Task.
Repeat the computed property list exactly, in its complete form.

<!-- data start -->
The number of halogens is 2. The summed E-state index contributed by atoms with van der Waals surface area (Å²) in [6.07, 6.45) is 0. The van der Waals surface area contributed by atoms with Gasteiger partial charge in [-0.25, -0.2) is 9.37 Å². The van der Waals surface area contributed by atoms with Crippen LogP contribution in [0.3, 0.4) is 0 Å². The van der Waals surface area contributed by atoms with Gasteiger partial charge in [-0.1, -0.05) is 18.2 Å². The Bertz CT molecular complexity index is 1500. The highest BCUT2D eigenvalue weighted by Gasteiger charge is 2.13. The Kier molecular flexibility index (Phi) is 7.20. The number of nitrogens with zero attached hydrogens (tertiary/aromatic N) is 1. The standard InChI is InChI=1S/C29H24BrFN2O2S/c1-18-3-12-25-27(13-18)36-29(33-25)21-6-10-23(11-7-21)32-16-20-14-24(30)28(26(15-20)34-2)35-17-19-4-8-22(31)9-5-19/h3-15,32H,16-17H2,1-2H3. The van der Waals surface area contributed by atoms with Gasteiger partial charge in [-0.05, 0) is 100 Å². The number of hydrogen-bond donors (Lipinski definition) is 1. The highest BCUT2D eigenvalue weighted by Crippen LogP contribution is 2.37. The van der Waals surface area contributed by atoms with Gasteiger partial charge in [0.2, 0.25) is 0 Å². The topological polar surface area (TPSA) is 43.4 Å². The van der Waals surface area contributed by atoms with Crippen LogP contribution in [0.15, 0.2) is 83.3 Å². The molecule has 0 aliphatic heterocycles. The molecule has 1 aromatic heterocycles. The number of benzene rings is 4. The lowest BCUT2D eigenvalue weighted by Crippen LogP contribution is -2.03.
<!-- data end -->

The number of halogens is 2. The summed E-state index contributed by atoms with van der Waals surface area (Å²) in [6.07, 6.45) is 0. The van der Waals surface area contributed by atoms with Gasteiger partial charge in [-0.25, -0.2) is 9.37 Å². The van der Waals surface area contributed by atoms with Crippen LogP contribution in [0.3, 0.4) is 0 Å². The van der Waals surface area contributed by atoms with Gasteiger partial charge in [-0.1, -0.05) is 18.2 Å². The Bertz CT molecular complexity index is 1500. The highest BCUT2D eigenvalue weighted by Gasteiger charge is 2.13. The Kier molecular flexibility index (Phi) is 7.20. The number of nitrogens with zero attached hydrogens (tertiary/aromatic N) is 1. The standard InChI is InChI=1S/C29H24BrFN2O2S/c1-18-3-12-25-27(13-18)36-29(33-25)21-6-10-23(11-7-21)32-16-20-14-24(30)28(26(15-20)34-2)35-17-19-4-8-22(31)9-5-19/h3-15,32H,16-17H2,1-2H3. The van der Waals surface area contributed by atoms with Gasteiger partial charge in [-0.05, 0) is 100 Å². The number of hydrogen-bond donors (Lipinski definition) is 1. The highest BCUT2D eigenvalue weighted by Crippen LogP contribution is 2.37. The van der Waals surface area contributed by atoms with Gasteiger partial charge in [0.2, 0.25) is 0 Å². The topological polar surface area (TPSA) is 43.4 Å². The van der Waals surface area contributed by atoms with Crippen LogP contribution in [0.15, 0.2) is 83.3 Å². The molecule has 0 aliphatic heterocycles. The molecule has 1 aromatic heterocycles. The number of benzene rings is 4. The lowest BCUT2D eigenvalue weighted by Crippen LogP contribution is -2.03.